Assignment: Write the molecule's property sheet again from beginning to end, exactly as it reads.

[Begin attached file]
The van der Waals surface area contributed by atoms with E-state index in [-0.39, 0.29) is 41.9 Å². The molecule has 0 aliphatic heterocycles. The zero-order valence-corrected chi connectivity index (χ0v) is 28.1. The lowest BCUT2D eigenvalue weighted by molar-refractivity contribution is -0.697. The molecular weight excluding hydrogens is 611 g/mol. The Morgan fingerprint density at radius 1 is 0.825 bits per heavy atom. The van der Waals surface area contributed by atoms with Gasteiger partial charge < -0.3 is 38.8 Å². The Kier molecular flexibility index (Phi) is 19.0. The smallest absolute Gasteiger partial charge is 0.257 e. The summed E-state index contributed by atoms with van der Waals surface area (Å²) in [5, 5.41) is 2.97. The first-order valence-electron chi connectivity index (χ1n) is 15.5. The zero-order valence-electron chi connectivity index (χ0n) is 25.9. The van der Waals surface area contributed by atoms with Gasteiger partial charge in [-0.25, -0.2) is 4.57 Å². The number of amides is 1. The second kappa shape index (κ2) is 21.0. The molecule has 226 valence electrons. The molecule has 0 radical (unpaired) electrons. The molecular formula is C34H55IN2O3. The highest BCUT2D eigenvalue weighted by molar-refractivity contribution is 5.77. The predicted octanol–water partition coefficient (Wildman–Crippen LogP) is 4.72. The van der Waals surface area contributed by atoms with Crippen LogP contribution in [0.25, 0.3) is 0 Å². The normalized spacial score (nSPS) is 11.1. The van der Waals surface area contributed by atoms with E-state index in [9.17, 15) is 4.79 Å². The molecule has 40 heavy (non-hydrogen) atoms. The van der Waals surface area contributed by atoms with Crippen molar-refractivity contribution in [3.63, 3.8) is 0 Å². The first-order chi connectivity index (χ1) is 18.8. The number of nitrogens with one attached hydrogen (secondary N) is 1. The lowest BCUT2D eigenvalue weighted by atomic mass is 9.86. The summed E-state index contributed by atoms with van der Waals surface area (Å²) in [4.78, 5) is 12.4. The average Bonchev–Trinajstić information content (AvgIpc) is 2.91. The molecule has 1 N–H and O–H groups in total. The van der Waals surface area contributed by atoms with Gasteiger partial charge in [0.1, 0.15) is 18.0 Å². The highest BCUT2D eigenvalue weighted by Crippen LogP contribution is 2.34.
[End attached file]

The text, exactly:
The van der Waals surface area contributed by atoms with E-state index in [-0.39, 0.29) is 41.9 Å². The molecule has 0 aliphatic heterocycles. The zero-order valence-corrected chi connectivity index (χ0v) is 28.1. The lowest BCUT2D eigenvalue weighted by molar-refractivity contribution is -0.697. The molecular weight excluding hydrogens is 611 g/mol. The Morgan fingerprint density at radius 1 is 0.825 bits per heavy atom. The van der Waals surface area contributed by atoms with Gasteiger partial charge < -0.3 is 38.8 Å². The Kier molecular flexibility index (Phi) is 19.0. The smallest absolute Gasteiger partial charge is 0.257 e. The summed E-state index contributed by atoms with van der Waals surface area (Å²) in [5, 5.41) is 2.97. The first-order valence-electron chi connectivity index (χ1n) is 15.5. The zero-order valence-electron chi connectivity index (χ0n) is 25.9. The van der Waals surface area contributed by atoms with Gasteiger partial charge in [-0.25, -0.2) is 4.57 Å². The number of amides is 1. The second kappa shape index (κ2) is 21.0. The molecule has 226 valence electrons. The molecule has 0 radical (unpaired) electrons. The molecular formula is C34H55IN2O3. The highest BCUT2D eigenvalue weighted by molar-refractivity contribution is 5.77. The predicted octanol–water partition coefficient (Wildman–Crippen LogP) is 4.72. The van der Waals surface area contributed by atoms with Crippen LogP contribution in [0.25, 0.3) is 0 Å². The normalized spacial score (nSPS) is 11.1. The van der Waals surface area contributed by atoms with E-state index in [9.17, 15) is 4.79 Å². The molecule has 40 heavy (non-hydrogen) atoms. The van der Waals surface area contributed by atoms with Crippen molar-refractivity contribution in [3.63, 3.8) is 0 Å². The first-order chi connectivity index (χ1) is 18.8. The number of nitrogens with one attached hydrogen (secondary N) is 1. The lowest BCUT2D eigenvalue weighted by atomic mass is 9.86. The summed E-state index contributed by atoms with van der Waals surface area (Å²) in [4.78, 5) is 12.4. The average Bonchev–Trinajstić information content (AvgIpc) is 2.91. The molecule has 1 N–H and O–H groups in total. The van der Waals surface area contributed by atoms with Gasteiger partial charge in [0.1, 0.15) is 18.0 Å². The highest BCUT2D eigenvalue weighted by Crippen LogP contribution is 2.34.